Pakistani man accused of planning Toronto attack kept in custody
TORONTO (Reuters) - A Pakistani man who is accused of planning to bomb the U.S. consulate in Toronto and other targets in the city's financial district will remain in custody pending an immigration review in April, Canadian media reported on Monday.
Jahanzeb Malik, 33, said little as he appeared by videolink before the brief immigration hearing at a jail in Lindsay, Ontario, northeast of Toronto, the reports said. He was told he would be detained until his next hearing on the grounds he may be "a danger to the public".
The Canadian government, which has said Malik was inspired by Islamic State, is seeking to deport him as a security threat rather than charge him with criminal offenses.
That strategy has been criticized as irresponsible by human rights lawyers. The deportation process can take months but the threshold for proof of guilt is far lower than in criminal law.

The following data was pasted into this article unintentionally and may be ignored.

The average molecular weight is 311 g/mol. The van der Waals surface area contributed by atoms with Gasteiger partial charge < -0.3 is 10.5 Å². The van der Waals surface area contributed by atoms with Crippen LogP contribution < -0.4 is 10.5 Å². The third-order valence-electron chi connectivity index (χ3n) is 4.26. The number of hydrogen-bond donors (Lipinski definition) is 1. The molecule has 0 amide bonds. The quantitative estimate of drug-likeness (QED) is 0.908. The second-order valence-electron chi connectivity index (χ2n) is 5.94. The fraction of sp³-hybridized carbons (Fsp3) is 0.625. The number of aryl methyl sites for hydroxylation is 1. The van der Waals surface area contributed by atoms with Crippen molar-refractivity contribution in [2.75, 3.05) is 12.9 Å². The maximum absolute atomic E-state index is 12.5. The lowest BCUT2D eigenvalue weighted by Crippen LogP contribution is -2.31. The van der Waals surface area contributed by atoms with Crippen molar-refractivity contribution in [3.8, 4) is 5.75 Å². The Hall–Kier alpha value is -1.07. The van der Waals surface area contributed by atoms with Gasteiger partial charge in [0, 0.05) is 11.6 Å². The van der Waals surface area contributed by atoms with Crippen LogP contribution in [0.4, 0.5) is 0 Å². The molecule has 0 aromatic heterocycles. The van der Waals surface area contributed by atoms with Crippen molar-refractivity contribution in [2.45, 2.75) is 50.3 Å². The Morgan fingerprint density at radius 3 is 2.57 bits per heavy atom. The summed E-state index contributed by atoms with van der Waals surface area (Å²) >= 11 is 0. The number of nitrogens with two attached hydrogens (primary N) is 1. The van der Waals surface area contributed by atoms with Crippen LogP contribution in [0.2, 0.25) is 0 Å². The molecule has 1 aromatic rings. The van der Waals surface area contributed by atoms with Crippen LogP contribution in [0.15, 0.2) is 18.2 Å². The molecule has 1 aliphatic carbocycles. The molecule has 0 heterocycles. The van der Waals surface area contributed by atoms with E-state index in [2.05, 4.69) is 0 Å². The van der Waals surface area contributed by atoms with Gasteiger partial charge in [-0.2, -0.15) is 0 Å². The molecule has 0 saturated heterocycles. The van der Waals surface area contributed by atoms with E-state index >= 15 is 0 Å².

Malik's next review hearing is set for April 14, the Canadian Broadcasting Corp said.
Malik was befriended by an undercover Royal Canadian Mounted Police officer during a long investigation into the activities of the former student, who has a record of travel to Pakistan and allegedly underwent combat training in Libya, the Canada Border Services Agency said last week.
The accusations against him have not been proven in court, and Malik's lawyer could not immediately be reached for comment.
Canada has been on heightened alert since a gunman attacked the Parliament building in Ottawa in October after fatally shooting a soldier at a nearby war memorial. The attack by a so-called "lone wolf" Canadian convert to Islam came two days after another convert rammed two soldiers in Quebec with his car, killing one.
Malik, who came to Canada as a student in 2004 and became a permanent resident in 2009, told the undercover officer of his plans to make a video of the bombings he planned to encourage others, the CBSA said. Authorities also said he claimed to be a personal friend of U.S. cleric Anwar Al-Awlaki, who was killed in a U.S. drone strike on Yemen in 2011. Continued...